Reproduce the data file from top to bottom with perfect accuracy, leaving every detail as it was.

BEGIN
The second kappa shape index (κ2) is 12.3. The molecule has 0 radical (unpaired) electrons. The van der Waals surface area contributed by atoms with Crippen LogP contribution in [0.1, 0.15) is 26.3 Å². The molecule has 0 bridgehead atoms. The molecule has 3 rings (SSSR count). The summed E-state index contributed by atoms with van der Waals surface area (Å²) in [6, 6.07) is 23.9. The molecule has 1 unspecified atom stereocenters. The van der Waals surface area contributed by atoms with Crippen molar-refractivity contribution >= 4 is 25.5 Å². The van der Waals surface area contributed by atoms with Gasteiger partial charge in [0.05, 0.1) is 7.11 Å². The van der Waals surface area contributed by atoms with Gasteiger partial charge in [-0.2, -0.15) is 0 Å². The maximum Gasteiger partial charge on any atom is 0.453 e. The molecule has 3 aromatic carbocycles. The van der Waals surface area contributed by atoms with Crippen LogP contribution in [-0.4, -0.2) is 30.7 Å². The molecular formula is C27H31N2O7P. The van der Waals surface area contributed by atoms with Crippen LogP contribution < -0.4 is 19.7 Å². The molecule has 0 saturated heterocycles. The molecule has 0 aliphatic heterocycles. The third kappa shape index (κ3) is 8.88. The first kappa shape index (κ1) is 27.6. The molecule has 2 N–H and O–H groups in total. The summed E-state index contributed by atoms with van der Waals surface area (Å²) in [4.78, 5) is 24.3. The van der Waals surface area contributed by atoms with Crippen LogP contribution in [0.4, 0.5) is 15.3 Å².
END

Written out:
The second kappa shape index (κ2) is 12.3. The molecule has 0 radical (unpaired) electrons. The van der Waals surface area contributed by atoms with Crippen LogP contribution in [0.1, 0.15) is 26.3 Å². The molecule has 0 bridgehead atoms. The molecule has 3 rings (SSSR count). The summed E-state index contributed by atoms with van der Waals surface area (Å²) in [6, 6.07) is 23.9. The molecule has 1 unspecified atom stereocenters. The van der Waals surface area contributed by atoms with Crippen molar-refractivity contribution >= 4 is 25.5 Å². The van der Waals surface area contributed by atoms with Gasteiger partial charge in [0.05, 0.1) is 7.11 Å². The van der Waals surface area contributed by atoms with Gasteiger partial charge in [-0.2, -0.15) is 0 Å². The maximum Gasteiger partial charge on any atom is 0.453 e. The molecule has 3 aromatic carbocycles. The van der Waals surface area contributed by atoms with Crippen LogP contribution in [-0.4, -0.2) is 30.7 Å². The molecular formula is C27H31N2O7P. The van der Waals surface area contributed by atoms with Crippen LogP contribution < -0.4 is 19.7 Å². The molecule has 0 saturated heterocycles. The molecule has 0 aliphatic heterocycles. The third kappa shape index (κ3) is 8.88. The first kappa shape index (κ1) is 27.6. The molecule has 2 N–H and O–H groups in total. The summed E-state index contributed by atoms with van der Waals surface area (Å²) in [4.78, 5) is 24.3. The van der Waals surface area contributed by atoms with Crippen LogP contribution in [0.4, 0.5) is 15.3 Å².